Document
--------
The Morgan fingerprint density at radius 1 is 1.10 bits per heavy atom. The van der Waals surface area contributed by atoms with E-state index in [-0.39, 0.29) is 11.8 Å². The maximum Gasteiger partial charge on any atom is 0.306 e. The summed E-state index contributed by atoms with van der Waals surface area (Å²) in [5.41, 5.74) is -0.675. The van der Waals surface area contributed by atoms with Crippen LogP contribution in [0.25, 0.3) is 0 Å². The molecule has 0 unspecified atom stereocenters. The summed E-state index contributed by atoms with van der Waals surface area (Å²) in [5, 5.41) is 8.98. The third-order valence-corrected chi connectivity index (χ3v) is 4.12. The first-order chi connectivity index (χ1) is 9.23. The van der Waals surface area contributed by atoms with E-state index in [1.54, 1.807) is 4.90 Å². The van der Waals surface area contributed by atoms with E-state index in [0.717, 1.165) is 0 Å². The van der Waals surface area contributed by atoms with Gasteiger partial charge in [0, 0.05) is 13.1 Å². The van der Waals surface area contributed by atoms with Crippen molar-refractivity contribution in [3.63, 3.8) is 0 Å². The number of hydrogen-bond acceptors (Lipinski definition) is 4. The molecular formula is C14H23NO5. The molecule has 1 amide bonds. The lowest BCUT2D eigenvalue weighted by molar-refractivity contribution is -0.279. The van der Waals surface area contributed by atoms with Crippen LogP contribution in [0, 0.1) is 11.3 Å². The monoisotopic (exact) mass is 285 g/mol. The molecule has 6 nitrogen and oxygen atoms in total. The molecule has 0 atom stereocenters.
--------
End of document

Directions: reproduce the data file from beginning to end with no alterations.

The Morgan fingerprint density at radius 1 is 1.10 bits per heavy atom. The van der Waals surface area contributed by atoms with E-state index in [-0.39, 0.29) is 11.8 Å². The maximum Gasteiger partial charge on any atom is 0.306 e. The summed E-state index contributed by atoms with van der Waals surface area (Å²) in [5.41, 5.74) is -0.675. The van der Waals surface area contributed by atoms with Crippen LogP contribution in [0.25, 0.3) is 0 Å². The molecule has 0 unspecified atom stereocenters. The summed E-state index contributed by atoms with van der Waals surface area (Å²) in [5, 5.41) is 8.98. The third-order valence-corrected chi connectivity index (χ3v) is 4.12. The first-order chi connectivity index (χ1) is 9.23. The van der Waals surface area contributed by atoms with E-state index in [1.54, 1.807) is 4.90 Å². The van der Waals surface area contributed by atoms with E-state index in [0.717, 1.165) is 0 Å². The van der Waals surface area contributed by atoms with Gasteiger partial charge in [0, 0.05) is 13.1 Å². The van der Waals surface area contributed by atoms with Crippen molar-refractivity contribution in [3.63, 3.8) is 0 Å². The number of hydrogen-bond acceptors (Lipinski definition) is 4. The molecular formula is C14H23NO5. The molecule has 1 amide bonds. The lowest BCUT2D eigenvalue weighted by molar-refractivity contribution is -0.279. The van der Waals surface area contributed by atoms with Crippen LogP contribution in [0, 0.1) is 11.3 Å². The monoisotopic (exact) mass is 285 g/mol. The molecule has 6 nitrogen and oxygen atoms in total. The molecule has 0 atom stereocenters.